Alibaba is similar to Amazon but has a much smaller market cap. BABA's fundamentals look solid, and valuation metrics are low.


6. Technical Analysis of Alibaba shares


Analysis of Monthly Technical Chart of BABA

The Figure below shows the monthly technical price chart of BABA traded on the NYSE.

The stock was $68 at the IPO in 2014. It went up and peaked at roughly $100, then crashed back down to $60 and ultimately had a big run up to $300.

Notice the breakdown of an uprising wedge. Within a short period, BABA is in a substantial downtrend. The drawdown is not only deep but also quick

Technical Analysis of Alibaba (BABA)

Let's compare the drawdown to other periods of BABA stock decline. It had a previous 52% and 38% drawdown, and the maximum drop was a whopping 76% and is still sitting on minus 71%—an incredible beating.

Please also note that we are sitting on a significant support level. The wicks on the price candles of recent months indicate buying pressure building up.

Alibaba stock has declined over 70% in just a few months. The price is at significant support and trades close to its IPO price.



7. Sentiment Analysis of Alibaba shares

The sentiment is bad for the stock of Alibaba Group Holding Ltd. The headline of Fortune shows it well: investors in Alibaba group holding limited are quick to sell on any negative rumors first and ask questions later.

The same negative view shows when analyzing the sentiment of Alibaba investors and analysts on Twitter. People are skeptical, and Alibaba shares have gone down almost a straight line.

Where is the bottom? Is there one? For sure, most people are a little bit scared right now.

Fortune Article proves that Sentiment for BABA is very bad

What about great investors? Where are they deploying capital? For example, Bill Miller of Miller Value Partners has steadily increased his BABA position, and it is the most significant position in his portfolio. He sure does not seem scared compared to the average investor and analyst.

Positive capital flows by proven veteran investors such as Miller are a good sign. Follow the money.

The sentiment in Alibaba shares is terrible. Analysts and investors are scared, but great investors take positions in BABA.

Bill Miller of Miller Value Partners has Alibaba shares in the Portfolio


8. How can you structure an investment in Alibaba, and How should you size your position in Alibaba stock?

How to structure an investment in BABA?

You can buy shares of BABA directly on the NYSE from your broker. Alternatively, you can invest in Alibaba through mutual funds, exchange-traded funds (ETFs), or other investment vehicles.

I am not a fan of derivatives for several reasons and don't like buying BABA through a fund. You sure can do that.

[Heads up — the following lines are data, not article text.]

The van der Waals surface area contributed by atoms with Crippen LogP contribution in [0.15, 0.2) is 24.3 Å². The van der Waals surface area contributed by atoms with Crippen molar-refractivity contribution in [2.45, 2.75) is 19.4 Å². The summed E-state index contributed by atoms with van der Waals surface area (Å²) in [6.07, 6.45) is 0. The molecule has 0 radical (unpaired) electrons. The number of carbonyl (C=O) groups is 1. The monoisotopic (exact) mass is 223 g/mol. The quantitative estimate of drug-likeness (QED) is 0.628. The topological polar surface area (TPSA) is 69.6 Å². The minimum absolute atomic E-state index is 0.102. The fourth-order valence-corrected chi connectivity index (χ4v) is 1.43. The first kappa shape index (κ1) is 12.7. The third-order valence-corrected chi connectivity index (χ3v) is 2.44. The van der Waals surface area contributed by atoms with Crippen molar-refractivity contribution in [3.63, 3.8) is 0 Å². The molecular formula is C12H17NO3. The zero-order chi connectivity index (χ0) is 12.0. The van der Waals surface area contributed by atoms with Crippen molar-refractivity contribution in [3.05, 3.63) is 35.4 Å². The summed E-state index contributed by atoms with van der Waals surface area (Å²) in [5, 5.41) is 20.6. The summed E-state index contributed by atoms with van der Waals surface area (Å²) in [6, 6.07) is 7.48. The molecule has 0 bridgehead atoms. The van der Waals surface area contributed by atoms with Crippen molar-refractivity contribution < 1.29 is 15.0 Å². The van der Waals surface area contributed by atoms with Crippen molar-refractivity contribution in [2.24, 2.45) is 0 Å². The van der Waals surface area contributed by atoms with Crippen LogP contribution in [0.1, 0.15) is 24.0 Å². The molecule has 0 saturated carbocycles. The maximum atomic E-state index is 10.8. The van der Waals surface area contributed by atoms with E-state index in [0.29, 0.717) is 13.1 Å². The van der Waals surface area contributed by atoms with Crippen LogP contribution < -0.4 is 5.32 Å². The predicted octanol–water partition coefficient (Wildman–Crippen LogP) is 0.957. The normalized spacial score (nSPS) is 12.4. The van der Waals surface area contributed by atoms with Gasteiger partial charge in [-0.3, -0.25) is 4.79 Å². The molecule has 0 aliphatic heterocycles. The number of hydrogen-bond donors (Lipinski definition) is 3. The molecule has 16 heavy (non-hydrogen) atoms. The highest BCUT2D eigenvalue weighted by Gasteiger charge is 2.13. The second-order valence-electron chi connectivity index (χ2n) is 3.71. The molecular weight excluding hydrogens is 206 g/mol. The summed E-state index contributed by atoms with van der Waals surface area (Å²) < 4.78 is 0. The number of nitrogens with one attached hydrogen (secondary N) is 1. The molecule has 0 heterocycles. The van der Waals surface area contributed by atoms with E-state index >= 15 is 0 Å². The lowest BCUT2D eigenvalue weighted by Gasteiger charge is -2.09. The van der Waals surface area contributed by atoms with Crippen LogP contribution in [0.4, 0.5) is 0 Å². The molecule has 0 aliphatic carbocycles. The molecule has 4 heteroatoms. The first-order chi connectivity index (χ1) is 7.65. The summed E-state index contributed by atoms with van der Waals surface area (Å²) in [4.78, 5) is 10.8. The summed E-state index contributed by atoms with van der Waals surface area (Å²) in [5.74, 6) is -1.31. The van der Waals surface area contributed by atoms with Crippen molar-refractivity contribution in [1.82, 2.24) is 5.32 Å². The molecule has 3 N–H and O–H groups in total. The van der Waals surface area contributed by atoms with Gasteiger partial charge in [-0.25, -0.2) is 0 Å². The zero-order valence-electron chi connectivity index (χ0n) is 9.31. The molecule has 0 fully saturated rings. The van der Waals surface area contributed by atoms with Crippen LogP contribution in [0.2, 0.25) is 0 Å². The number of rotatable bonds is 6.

As a private investor, I want the real thing (own physical Alibaba shares in my account) - this gives me total control regarding position sizing and risk management.

An easy and effective way to structure a long position in BABA is by simply buying the physical shares from your broker.


How to size positions in BABA?

The question is always: how do you position size this? For this quick analysis, I feel comfortable with a small position.

Larger position sizes require more work, in my opinion. I rather have a more diversified portfolio and find more ideas.

Overall company exposure is less than 1%, and exposure to the Chinese tech sector is 1-3% at max. These are just some numbers that I am thinking of for myself.

Never forget Warren Buffet's number one rule: do not lose money. Small position sizes will protect your portfolio from significant downsides. So, with intelligent position sizing and overall portfolio construction, I don't think taking a stab at BABA here is a bad idea.

Small positions (e.g., 1-3%) will protect your portfolio and enable a nice profit upside for long-term investors.


9. On which stock exchange should you buy Alibaba stock?

One of the things to decide is, on which exchange could it be a potential buy? Is it the NYSE? Or the Hong Kong Stock Exchange?

Of course, there is always a battle between the US and China. How high is the delisting risk on the NYSE and Hong Kong exchange?

Probably lower risk on the Chinese mainland. Why would they delist one of the best stocks in their own country?

Arguably, the lowest delisting risk of BABA is on the Hong Kong Stock Exchange.


10. Should you buy Alibaba shares now, or should you stay away from the stock?


Summary of the stock analysis of Alibaba Group Holding Ltd:

  • High quality, blue chip company with significant network effects and a proven business model
  • Has potential risks (regulation, political risk)
  • A lot of cash, not a lot of debt
  • Market cap is much lower than peers in different geographies (e.g., Amazon)
  • The valuation seems low based on low relative multiples historically and still solid absolute fundamental metrics such as sales, earnings, and cash flow.
  • They produce a lot of cash from their primary operations to reinvest their business, buy back stock, and pay down debt.
  • Free Cashflow
  • Technicals show significant punishment of BABA (minus over 70%), which does not seem to be justified long-term.

Alibaba has a monopoly business, shows solid fundamentals, and has an attractive valuation but carries political and regulatory risks. Price dropped over 70%, sentiment is low, and a small long position offers an excellent reward to risk.


How can you learn more about the analysis of Stocks and Investing?

If you want to learn how to invest, how to analyze stocks such as Alibaba in great detail, and how to become a financially successful investor, there are several options for you:

Learn how to invest with Financial success at H2 Intel.

Disclaimer: Please do your research. This analysis is not financial or investment advice and only for entertainment and educational purposes. You are responsible for your actions.

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I hope this analysis is helpful to you.

Until next time.

Best,
Harry